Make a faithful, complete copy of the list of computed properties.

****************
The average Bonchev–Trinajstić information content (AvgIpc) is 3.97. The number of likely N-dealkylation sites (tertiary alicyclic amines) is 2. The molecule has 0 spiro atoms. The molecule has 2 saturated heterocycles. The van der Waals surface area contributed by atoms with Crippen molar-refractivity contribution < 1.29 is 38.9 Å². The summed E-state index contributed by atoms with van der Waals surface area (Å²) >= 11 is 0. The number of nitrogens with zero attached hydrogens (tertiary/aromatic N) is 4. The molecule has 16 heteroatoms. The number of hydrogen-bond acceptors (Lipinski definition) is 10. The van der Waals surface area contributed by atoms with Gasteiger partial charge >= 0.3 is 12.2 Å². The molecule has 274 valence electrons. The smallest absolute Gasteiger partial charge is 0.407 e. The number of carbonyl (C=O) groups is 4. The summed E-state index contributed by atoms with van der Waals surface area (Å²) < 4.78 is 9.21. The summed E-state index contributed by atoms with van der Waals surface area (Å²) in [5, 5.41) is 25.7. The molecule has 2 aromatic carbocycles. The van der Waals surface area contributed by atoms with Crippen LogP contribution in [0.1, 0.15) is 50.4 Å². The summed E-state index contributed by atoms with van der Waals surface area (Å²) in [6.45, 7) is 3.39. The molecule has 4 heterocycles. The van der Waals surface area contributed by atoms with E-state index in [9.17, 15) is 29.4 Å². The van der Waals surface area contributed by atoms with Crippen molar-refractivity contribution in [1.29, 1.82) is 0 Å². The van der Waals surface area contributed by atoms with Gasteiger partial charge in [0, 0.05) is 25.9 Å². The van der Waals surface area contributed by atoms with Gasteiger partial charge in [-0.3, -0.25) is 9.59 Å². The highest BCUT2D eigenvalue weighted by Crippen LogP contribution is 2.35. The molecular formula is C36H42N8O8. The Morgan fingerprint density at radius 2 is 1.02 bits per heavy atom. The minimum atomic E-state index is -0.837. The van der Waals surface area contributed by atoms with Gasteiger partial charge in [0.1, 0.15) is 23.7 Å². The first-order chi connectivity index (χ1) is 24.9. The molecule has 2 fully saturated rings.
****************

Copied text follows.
The average Bonchev–Trinajstić information content (AvgIpc) is 3.97. The number of likely N-dealkylation sites (tertiary alicyclic amines) is 2. The molecule has 0 spiro atoms. The molecule has 2 saturated heterocycles. The van der Waals surface area contributed by atoms with Crippen molar-refractivity contribution < 1.29 is 38.9 Å². The summed E-state index contributed by atoms with van der Waals surface area (Å²) >= 11 is 0. The number of nitrogens with zero attached hydrogens (tertiary/aromatic N) is 4. The molecule has 16 heteroatoms. The number of hydrogen-bond acceptors (Lipinski definition) is 10. The van der Waals surface area contributed by atoms with Gasteiger partial charge >= 0.3 is 12.2 Å². The molecule has 274 valence electrons. The smallest absolute Gasteiger partial charge is 0.407 e. The number of carbonyl (C=O) groups is 4. The summed E-state index contributed by atoms with van der Waals surface area (Å²) < 4.78 is 9.21. The summed E-state index contributed by atoms with van der Waals surface area (Å²) in [5, 5.41) is 25.7. The molecule has 2 aromatic carbocycles. The van der Waals surface area contributed by atoms with Crippen LogP contribution in [0.1, 0.15) is 50.4 Å². The summed E-state index contributed by atoms with van der Waals surface area (Å²) in [6.45, 7) is 3.39. The molecule has 4 heterocycles. The van der Waals surface area contributed by atoms with E-state index in [9.17, 15) is 29.4 Å². The van der Waals surface area contributed by atoms with Crippen molar-refractivity contribution in [1.29, 1.82) is 0 Å². The van der Waals surface area contributed by atoms with Gasteiger partial charge in [0, 0.05) is 25.9 Å². The van der Waals surface area contributed by atoms with Gasteiger partial charge in [-0.3, -0.25) is 9.59 Å². The highest BCUT2D eigenvalue weighted by Crippen LogP contribution is 2.35. The molecular formula is C36H42N8O8. The Morgan fingerprint density at radius 2 is 1.02 bits per heavy atom. The minimum atomic E-state index is -0.837. The van der Waals surface area contributed by atoms with Gasteiger partial charge in [0.1, 0.15) is 23.7 Å². The first-order chi connectivity index (χ1) is 24.9. The molecule has 2 fully saturated rings.